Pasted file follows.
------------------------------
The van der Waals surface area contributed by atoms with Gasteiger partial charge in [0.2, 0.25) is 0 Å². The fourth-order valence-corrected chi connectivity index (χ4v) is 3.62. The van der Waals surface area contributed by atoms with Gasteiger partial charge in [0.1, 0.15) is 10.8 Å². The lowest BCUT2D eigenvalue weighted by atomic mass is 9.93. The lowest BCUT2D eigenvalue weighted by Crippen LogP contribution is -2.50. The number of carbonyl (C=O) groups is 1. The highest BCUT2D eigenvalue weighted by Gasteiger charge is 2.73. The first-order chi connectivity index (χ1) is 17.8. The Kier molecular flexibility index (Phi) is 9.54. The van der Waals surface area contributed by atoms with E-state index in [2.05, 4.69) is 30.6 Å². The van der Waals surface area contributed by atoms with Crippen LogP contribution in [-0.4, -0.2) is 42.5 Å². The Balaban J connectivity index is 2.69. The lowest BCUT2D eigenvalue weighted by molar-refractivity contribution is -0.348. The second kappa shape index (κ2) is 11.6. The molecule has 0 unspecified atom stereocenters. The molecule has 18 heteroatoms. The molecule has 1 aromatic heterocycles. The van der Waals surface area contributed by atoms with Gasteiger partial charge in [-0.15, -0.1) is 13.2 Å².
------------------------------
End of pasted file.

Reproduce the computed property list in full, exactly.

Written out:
The van der Waals surface area contributed by atoms with Gasteiger partial charge in [0.2, 0.25) is 0 Å². The fourth-order valence-corrected chi connectivity index (χ4v) is 3.62. The van der Waals surface area contributed by atoms with Gasteiger partial charge in [0.1, 0.15) is 10.8 Å². The lowest BCUT2D eigenvalue weighted by atomic mass is 9.93. The lowest BCUT2D eigenvalue weighted by Crippen LogP contribution is -2.50. The number of carbonyl (C=O) groups is 1. The highest BCUT2D eigenvalue weighted by Gasteiger charge is 2.73. The first-order chi connectivity index (χ1) is 17.8. The Kier molecular flexibility index (Phi) is 9.54. The van der Waals surface area contributed by atoms with E-state index in [2.05, 4.69) is 30.6 Å². The van der Waals surface area contributed by atoms with Crippen LogP contribution in [-0.4, -0.2) is 42.5 Å². The Balaban J connectivity index is 2.69. The lowest BCUT2D eigenvalue weighted by molar-refractivity contribution is -0.348. The second kappa shape index (κ2) is 11.6. The molecule has 0 unspecified atom stereocenters. The molecule has 18 heteroatoms. The molecule has 1 aromatic heterocycles. The van der Waals surface area contributed by atoms with Gasteiger partial charge in [-0.15, -0.1) is 13.2 Å².